The other morning, I started to type out a tweet. It would eventually be this tweet, declaring my love for my iPhone 4, no matter its overhyped failings. But when I typed it, I typed “I’m glad Apple isn’t responding to this foofraff with a recall…” Then I stared at the word ‘foofraff’, which even as I type it now I hear in my father’s voice, in tones of exasperation. To me, it means “mess”. Used in a phrase: “all this foofraff!” But I wasn’t really sure, so I searched. No hits on Yahoo! Search for foofraff. None. On Google, one…in Polish. It seems not to mean anything in Polish either.
I called my dad. “Dad, I have a very unimportant question for you.”
“What does ‘foofraff’ mean?”
“Nothing, as far as I know. It’s one of those coined words with no particular meaning.”
“And who coined this word?”
“Oh, I don’t know.”
“It wasn’t by any chance…you?”
My father claims innocence, but how do you explain this nonsense word only he, I, and some person in Poland use? It isn’t the only one. The internet uses “smoorg” but I’m not sure it uses it in our familial sense of “mix together” (Dad says this is “smoog” and comes from the divine Pogo). I constantly have to define “feh” for Ryan (it’s short for “feculence”, obviously!) My dad makes up nicknames for everything from restaurants to electronics stores, and I’ve no doubt he’s gotten creative with slang and nonsense, too.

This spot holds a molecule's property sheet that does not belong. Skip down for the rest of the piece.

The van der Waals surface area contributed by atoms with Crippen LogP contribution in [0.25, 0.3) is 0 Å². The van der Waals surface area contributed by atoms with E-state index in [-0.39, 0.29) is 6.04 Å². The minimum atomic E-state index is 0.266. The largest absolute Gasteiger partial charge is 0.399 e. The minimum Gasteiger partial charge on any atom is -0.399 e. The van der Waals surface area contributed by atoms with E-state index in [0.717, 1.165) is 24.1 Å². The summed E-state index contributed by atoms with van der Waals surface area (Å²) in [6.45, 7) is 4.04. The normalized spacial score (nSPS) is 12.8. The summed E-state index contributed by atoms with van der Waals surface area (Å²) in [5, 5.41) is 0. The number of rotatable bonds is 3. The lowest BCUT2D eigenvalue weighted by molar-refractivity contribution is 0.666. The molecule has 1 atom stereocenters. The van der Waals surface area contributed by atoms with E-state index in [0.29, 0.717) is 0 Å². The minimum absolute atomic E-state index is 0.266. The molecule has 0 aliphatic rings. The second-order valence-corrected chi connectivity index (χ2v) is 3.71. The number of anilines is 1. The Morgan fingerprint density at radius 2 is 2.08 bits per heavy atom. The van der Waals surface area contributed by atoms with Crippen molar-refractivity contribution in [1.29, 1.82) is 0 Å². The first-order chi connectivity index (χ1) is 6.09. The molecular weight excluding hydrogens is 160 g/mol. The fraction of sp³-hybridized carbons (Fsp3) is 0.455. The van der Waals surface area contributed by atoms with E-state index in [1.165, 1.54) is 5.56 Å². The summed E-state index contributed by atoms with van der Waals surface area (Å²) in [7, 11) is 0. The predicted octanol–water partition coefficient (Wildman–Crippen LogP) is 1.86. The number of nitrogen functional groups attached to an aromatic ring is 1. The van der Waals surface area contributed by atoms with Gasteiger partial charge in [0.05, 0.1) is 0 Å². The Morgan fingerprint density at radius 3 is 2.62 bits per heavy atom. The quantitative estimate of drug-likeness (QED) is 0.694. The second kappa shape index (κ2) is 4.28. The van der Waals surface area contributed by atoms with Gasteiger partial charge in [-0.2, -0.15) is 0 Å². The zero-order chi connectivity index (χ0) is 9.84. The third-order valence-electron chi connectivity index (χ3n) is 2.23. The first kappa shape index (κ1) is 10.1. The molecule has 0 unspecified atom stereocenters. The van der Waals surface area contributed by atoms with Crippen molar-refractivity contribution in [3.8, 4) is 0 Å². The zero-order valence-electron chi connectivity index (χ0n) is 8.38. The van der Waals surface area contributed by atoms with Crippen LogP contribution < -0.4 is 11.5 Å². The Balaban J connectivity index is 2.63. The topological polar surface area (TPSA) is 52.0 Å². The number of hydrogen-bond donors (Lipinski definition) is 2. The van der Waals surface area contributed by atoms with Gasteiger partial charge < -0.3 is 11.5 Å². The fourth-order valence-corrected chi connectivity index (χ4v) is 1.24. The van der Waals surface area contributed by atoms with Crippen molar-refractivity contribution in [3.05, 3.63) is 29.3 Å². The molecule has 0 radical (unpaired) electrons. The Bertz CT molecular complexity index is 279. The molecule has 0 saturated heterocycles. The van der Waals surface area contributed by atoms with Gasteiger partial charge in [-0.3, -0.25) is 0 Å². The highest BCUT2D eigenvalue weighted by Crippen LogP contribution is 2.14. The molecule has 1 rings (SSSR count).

I also discovered during my brief flirtation with NaNoWriMo five years ago that a whole phylum of my father’s vocabulary came from an unexpected source. I was trying to shrug off my perfectionism by writing pulp. Of course, I started trying to write perfect pulp, and I researched my vocabulary accordingly. My favorite resource was Twists, Slug and Roscoes, which is where I found favored parental word glom and rarer birds like spondulix, as well as more common idioms like cheese it, dingus, hinky, and noodle (in the sense of “use your”). I use these words quite freely, and never realized I might sound like a “wise dame”.
Now sure, you may think that my dad just enjoyed a few issues of Ellery Queen’s in his formative years alongside his Amazing Stories. But perhaps this whole thing has been a linguistic experiment to set his children up with totally outlandish vocabularies. (Or make them play with language until they are compelled to become writers.) Sure, there are only a few examples here, but that’s the whole point: I won’t know how weird the words are until I use them in public.
Unlike Calvin’s Dad, my dad gave me full and, as far as science can be definitive, accurate particulars on why the sky is blue, when dinosaurs roamed, and why old photos are black and white. But his systematic campaign of linguistic misinformation is only now beginning to emerge!